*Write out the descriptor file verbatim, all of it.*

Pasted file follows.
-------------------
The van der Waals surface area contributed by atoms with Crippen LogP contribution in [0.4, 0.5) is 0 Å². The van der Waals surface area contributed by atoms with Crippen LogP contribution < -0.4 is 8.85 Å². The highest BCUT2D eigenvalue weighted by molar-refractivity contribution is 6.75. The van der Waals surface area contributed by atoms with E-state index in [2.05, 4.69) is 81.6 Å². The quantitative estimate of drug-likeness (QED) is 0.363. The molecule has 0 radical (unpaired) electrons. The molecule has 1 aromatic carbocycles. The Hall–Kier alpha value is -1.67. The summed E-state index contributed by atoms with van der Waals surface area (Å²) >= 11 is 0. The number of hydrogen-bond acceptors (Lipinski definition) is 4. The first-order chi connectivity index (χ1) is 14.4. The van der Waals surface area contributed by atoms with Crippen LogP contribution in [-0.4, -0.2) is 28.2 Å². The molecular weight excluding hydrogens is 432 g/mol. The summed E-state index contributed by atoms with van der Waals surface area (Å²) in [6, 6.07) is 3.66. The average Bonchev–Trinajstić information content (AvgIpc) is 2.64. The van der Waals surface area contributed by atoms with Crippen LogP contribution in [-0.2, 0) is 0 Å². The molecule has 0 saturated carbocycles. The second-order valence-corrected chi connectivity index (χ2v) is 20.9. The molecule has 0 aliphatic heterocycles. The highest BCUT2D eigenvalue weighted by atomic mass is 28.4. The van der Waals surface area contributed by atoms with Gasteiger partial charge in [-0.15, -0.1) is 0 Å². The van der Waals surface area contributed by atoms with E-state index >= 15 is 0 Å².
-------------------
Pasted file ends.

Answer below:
The van der Waals surface area contributed by atoms with Crippen LogP contribution in [0.4, 0.5) is 0 Å². The van der Waals surface area contributed by atoms with Crippen LogP contribution < -0.4 is 8.85 Å². The highest BCUT2D eigenvalue weighted by molar-refractivity contribution is 6.75. The van der Waals surface area contributed by atoms with E-state index in [2.05, 4.69) is 81.6 Å². The quantitative estimate of drug-likeness (QED) is 0.363. The molecule has 0 radical (unpaired) electrons. The molecule has 1 aromatic carbocycles. The Hall–Kier alpha value is -1.67. The summed E-state index contributed by atoms with van der Waals surface area (Å²) >= 11 is 0. The number of hydrogen-bond acceptors (Lipinski definition) is 4. The first-order chi connectivity index (χ1) is 14.4. The van der Waals surface area contributed by atoms with Crippen LogP contribution in [-0.4, -0.2) is 28.2 Å². The molecular weight excluding hydrogens is 432 g/mol. The summed E-state index contributed by atoms with van der Waals surface area (Å²) in [6, 6.07) is 3.66. The average Bonchev–Trinajstić information content (AvgIpc) is 2.64. The van der Waals surface area contributed by atoms with Crippen LogP contribution in [-0.2, 0) is 0 Å². The molecule has 0 saturated carbocycles. The second-order valence-corrected chi connectivity index (χ2v) is 20.9. The molecule has 0 aliphatic heterocycles. The highest BCUT2D eigenvalue weighted by atomic mass is 28.4. The van der Waals surface area contributed by atoms with Gasteiger partial charge in [-0.15, -0.1) is 0 Å². The van der Waals surface area contributed by atoms with E-state index >= 15 is 0 Å².